Northwestern Medical Center this year asked the Green Mountain Care Board for just shy of a 20 percent increase for its next year’s budget. Last week the board granted the hospital a 13 percent increase, 10 percent for a commercial rate increase and three percent to account for the impact of the coronavirus. The increase was reported as perhaps the highest rate hike in the regulator’s history, an outcome that carries with it a negative perception on several fronts.

It shouldn’t.

The rate hike for NMC is nothing more than playing catch-up, an inevitably created by the regulator. This is the same hospital that, for the last half dozen years would present the GMCB with low to middle-of-the-road rate hike requests only to be denied and, instead, told to cut rates.

The obvious problem is that the hospital’s costs kept increasing as its revenues [through forced rate cuts] declined. Early on this imbalance with NMC didn’t worry regulators who were looking at a hospital with over 350 days cash on hand, more than any other hospital in Vermont. The board wanted NMC to use its savings to make up for the revenue lost through the rate cuts. The forced budget cuts helped the GMCB meet its goal of reducing the overall cost of health care in Vermont.

But the cost to NMC of that “benefit” for the board, started to take a toll. Losing money year after year tends to do that. Eventually, cash reserves disappear and the hospital no longer has the bandwidth to address other issues that might arise, the pandemic being one.

This process should concern us. There have been very real consequences to NMC as a result of the board’s lack of understanding, or, more likely, its political bent to be seen as the state’s force to lower health care costs.

NMC has had to slash its budget and close to 100 employees lost their jobs. Important programs were cut that reduced the hospital’s value. The community openly worried about the hospital’s future. Had the board been more accepting of NMC’s budget proposals in years past, this crisis might have been averted and the rates charged would have been close to where they will be when the 13 percent rate increase takes effect.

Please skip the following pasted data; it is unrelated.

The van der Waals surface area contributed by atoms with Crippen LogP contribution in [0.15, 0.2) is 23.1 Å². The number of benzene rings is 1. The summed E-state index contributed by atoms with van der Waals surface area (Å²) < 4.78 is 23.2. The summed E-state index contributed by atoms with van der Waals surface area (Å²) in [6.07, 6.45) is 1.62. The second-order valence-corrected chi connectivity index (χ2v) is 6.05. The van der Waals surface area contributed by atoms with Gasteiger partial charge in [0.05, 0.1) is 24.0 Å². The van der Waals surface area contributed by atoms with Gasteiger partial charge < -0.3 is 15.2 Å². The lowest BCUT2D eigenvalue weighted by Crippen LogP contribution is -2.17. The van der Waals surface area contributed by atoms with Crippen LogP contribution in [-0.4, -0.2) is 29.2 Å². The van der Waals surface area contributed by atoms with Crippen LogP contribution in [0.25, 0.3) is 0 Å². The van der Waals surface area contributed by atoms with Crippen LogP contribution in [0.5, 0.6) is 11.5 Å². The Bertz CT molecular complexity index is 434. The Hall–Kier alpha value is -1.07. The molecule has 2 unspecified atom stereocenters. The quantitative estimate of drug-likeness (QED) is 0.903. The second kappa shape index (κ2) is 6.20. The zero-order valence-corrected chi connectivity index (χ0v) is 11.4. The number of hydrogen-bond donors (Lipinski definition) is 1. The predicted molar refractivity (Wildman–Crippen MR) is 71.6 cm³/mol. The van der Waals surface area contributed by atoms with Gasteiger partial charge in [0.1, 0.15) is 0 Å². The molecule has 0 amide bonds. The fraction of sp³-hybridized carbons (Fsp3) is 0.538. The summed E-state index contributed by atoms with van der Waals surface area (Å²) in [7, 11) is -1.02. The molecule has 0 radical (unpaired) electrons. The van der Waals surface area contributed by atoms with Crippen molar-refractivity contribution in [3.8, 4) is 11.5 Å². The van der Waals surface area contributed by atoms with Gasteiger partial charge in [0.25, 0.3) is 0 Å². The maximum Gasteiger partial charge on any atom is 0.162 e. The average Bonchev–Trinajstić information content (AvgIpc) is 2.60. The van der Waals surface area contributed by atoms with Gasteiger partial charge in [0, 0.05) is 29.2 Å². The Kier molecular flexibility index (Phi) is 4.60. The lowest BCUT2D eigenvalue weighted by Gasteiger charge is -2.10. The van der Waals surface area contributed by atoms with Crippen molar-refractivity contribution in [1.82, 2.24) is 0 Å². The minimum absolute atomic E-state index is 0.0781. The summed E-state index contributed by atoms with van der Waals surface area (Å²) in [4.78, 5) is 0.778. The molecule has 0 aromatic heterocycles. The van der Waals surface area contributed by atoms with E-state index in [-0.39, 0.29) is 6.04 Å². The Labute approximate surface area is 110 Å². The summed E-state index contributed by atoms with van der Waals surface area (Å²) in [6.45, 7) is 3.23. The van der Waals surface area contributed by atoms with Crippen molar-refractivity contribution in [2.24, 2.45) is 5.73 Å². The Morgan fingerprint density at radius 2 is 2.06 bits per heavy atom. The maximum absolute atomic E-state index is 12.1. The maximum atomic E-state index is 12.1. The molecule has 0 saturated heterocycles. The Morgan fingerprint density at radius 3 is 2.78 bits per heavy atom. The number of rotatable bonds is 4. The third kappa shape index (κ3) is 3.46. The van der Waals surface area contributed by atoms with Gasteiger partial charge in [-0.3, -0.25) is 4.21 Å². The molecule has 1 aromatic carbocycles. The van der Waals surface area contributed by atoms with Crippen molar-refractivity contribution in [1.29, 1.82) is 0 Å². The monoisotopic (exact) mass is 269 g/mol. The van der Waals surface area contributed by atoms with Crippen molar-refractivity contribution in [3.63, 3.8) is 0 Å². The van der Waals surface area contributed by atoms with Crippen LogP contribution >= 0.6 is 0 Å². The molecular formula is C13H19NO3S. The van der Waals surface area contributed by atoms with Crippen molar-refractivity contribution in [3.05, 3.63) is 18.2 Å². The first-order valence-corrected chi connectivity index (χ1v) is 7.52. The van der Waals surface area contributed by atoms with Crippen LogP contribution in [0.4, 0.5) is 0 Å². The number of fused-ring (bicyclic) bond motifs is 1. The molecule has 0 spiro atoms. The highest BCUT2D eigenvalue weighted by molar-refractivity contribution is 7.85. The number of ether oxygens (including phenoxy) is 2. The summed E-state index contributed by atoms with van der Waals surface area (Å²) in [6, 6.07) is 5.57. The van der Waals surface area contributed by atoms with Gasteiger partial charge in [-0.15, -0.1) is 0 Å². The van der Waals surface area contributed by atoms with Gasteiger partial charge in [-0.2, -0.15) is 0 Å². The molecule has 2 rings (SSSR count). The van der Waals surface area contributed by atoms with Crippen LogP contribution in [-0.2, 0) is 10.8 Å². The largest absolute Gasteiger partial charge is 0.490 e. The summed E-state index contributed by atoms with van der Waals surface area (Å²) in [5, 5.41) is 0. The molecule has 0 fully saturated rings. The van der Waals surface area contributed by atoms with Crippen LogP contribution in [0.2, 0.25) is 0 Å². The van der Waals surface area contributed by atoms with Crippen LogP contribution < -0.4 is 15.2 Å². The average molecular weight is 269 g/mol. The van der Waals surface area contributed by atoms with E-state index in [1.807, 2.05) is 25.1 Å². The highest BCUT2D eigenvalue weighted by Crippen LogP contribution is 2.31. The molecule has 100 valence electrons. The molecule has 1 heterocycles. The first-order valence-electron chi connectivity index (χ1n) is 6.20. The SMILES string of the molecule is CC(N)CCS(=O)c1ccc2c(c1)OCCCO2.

In other words, The board created the problems it had to correct with this month’s rate increase decision for NMC. There is also the concern that the 13 percent increase is not enough. The hospital asked for almost 20 percent. It got roughly half [no one is quite sure how to deal with the three percent Covid-19 hike. Is it temporary? How do the insurers figure it into their rates?] If NMC can’t make money with a 10 percent hike, then the problem continues and the board can, and should, expect a larger than normal rate hike request next year.

NMC is not alone in this battle. The UVM Health Network — representing University of Vermont Medical Center in Burlington, Porter Medical Center in Middlebury, and Central Vermont Medical Center in Berlin has essentially declared war on the GMCB. In a letter sent to the board last week, the network charged the regulator with gross negligence saying its decisions have jeopardized patient care and have put the financial health of hospitals at risk. What has been happening to NMC is now happening to UVMMC and other Vermont hospitals. If regulators do not amend their decisions, the financial strength of these three hospitals is also questionable.

That’s not acceptable. The board is in desperate need of direction. Health care in Vermont constitutes 20 percent of the state’s economy. Our hospitals are the economic centers of Vermont’s communities. We can’t afford to be guided by a board whose decisions are increasingly arbitrary and whose purpose and direction is not understood.

by Emerson Lynn

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